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The transcriptional landscape of polyploid wheat

Ramirez-Gonzalez, R.H., Borrill, P., Lang, D., Harrington, S.A., Brinton, J., Venturini, L., Davey, M., Jacobs, J., van Ex, F., Pasha, A., Khedikar, Y., Robinson, S.J., Cory, A.T., Florio, T., Concia, L., Juery, C., Schoonbeek, H., Steuernagel, B., Xiang, D., Ridout, C.J., Chalhoub, B., Mayer, K.F.X., Benhamed, M., Latrasse, D., Bendahmane, A., Wulff, B.B.H., Appels, R., Tiwari, V., Datla, R., Choulet, F., Pozniak, C.J., Provart, N.J., Sharpe, A.G., Paux, E., Spannagl, M., Bräutigam, A. and Uauy, C. (2018) The transcriptional landscape of polyploid wheat. Science, 361 (6403).

Link to Published Version: https://doi.org/10.1126/science.aar6089
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Abstract

Wheat is one of the major sources of food for much of the world. However, because bread wheat's genome is a large hybrid mix of three separate subgenomes, it has been difficult to produce a high-quality reference sequence. Using recent advances in sequencing, the International Wheat Genome Sequencing Consortium presents an annotated reference genome with a detailed analysis of gene content among subgenomes and the structural organization for all the chromosomes. Examples of quantitative trait mapping and CRISPR-based genome modification show the potential for using this genome in agricultural research and breeding. Ramírez-González et al. exploited the fruits of this endeavor to identify tissue-specific biased gene expression and coexpression networks during development and exposure to stress. These resources will accelerate our understanding of the genetic basis of bread wheat.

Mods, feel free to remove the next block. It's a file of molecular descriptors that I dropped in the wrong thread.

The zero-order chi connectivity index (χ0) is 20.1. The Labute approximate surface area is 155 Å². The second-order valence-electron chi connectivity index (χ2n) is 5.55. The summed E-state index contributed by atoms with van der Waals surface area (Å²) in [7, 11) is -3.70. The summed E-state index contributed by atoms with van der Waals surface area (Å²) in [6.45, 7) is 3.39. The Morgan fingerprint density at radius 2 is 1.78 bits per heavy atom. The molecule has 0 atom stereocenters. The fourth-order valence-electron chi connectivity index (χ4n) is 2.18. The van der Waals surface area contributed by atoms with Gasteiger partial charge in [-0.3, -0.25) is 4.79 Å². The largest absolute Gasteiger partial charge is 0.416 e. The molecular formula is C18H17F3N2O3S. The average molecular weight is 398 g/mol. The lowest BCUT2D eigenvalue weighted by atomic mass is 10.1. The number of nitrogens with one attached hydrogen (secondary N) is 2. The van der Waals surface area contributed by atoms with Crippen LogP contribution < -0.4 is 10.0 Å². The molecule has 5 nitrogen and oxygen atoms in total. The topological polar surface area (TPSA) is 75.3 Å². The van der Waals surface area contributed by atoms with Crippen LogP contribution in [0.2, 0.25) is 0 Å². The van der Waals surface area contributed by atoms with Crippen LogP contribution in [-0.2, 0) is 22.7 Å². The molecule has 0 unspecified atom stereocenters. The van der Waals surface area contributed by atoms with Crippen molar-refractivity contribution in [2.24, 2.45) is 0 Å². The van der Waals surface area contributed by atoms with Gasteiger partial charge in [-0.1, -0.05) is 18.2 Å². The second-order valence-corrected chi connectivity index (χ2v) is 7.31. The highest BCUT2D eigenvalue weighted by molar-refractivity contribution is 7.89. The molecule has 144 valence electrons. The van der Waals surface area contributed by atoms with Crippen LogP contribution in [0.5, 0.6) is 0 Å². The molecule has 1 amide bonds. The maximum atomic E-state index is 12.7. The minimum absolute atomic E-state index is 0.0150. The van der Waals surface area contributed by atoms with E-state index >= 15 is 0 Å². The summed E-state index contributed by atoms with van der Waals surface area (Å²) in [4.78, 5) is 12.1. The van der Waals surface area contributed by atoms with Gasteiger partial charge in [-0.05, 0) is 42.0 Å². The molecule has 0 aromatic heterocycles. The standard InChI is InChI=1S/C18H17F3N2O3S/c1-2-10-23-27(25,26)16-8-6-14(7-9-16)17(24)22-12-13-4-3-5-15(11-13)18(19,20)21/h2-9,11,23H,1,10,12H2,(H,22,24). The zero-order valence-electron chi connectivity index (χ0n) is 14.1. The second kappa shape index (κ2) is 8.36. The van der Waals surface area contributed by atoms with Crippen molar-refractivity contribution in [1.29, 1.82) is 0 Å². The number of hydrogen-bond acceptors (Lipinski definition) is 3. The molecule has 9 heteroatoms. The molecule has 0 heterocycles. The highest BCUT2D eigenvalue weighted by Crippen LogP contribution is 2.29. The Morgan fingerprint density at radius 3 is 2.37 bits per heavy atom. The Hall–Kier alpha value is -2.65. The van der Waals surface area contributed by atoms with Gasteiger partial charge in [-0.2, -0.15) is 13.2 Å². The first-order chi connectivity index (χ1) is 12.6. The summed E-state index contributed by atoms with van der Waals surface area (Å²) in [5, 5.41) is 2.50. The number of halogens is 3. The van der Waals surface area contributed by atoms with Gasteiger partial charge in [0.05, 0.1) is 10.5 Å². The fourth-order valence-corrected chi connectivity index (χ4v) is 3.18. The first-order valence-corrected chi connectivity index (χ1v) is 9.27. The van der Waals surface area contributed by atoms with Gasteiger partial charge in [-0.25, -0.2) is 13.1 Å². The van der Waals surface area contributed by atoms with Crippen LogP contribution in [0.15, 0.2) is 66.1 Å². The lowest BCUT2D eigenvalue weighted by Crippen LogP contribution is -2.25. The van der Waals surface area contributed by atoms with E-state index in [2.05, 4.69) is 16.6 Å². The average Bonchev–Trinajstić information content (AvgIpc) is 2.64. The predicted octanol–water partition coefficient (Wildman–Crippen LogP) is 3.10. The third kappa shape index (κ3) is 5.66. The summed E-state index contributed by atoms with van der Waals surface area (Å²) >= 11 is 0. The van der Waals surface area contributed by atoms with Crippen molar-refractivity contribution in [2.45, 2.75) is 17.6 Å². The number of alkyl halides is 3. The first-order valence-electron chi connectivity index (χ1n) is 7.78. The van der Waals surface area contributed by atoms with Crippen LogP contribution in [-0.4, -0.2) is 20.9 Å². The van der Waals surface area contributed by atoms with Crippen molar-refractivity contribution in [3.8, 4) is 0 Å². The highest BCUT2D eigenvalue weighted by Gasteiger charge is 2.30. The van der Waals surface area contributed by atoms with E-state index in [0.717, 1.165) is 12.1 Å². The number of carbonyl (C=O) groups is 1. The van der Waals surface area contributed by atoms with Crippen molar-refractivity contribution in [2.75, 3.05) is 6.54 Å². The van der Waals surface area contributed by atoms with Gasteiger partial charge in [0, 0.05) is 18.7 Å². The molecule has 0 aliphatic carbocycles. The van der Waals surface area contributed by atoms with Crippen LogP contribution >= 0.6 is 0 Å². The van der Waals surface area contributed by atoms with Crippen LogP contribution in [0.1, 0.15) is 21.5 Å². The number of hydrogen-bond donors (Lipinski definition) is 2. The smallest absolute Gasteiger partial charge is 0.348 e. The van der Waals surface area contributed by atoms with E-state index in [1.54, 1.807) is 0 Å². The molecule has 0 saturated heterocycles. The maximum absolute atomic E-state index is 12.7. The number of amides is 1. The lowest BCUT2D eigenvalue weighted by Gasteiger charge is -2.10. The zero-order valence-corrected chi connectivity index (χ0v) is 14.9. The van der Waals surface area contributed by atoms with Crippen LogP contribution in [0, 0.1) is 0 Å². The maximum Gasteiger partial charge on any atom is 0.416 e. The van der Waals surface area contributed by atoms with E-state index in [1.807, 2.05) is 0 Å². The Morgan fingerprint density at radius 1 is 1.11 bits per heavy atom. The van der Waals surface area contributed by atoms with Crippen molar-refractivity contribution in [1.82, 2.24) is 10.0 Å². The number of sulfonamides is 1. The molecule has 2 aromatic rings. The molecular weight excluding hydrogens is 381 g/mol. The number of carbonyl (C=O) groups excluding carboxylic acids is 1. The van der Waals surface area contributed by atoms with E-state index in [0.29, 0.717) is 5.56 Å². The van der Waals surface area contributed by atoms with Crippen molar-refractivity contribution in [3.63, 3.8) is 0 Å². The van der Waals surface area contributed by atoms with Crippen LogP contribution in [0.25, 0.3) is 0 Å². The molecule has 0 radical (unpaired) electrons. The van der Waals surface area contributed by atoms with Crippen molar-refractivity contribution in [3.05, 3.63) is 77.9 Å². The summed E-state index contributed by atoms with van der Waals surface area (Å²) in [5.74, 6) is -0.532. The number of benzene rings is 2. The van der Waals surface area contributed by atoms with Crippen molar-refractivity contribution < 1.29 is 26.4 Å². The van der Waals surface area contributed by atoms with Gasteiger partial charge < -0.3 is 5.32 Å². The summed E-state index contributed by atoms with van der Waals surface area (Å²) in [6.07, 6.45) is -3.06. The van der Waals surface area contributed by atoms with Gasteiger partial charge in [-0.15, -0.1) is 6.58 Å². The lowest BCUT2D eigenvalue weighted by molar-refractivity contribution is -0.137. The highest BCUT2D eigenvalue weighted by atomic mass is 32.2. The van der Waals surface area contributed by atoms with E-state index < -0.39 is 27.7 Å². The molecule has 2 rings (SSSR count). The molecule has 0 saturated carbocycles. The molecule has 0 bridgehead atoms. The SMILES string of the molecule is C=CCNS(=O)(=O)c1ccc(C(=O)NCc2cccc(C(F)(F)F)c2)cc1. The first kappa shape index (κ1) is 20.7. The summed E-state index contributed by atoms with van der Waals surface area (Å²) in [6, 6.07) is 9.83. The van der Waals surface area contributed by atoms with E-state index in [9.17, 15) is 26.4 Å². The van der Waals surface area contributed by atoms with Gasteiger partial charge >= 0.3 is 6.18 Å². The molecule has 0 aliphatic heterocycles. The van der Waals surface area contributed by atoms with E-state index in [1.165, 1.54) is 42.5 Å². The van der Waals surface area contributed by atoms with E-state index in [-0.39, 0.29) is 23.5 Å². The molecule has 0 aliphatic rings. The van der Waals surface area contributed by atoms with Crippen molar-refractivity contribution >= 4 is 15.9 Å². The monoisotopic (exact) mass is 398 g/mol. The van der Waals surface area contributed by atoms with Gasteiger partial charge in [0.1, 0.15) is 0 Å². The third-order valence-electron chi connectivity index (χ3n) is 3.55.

Item Type: Journal Article
Murdoch Affiliation: School of Veterinary and Life Sciences
Publisher: American Association for the Advancement of Science
Copyright: © 2018 American Association for the Advancement of Science
URI: http://researchrepository.murdoch.edu.au/id/eprint/42192
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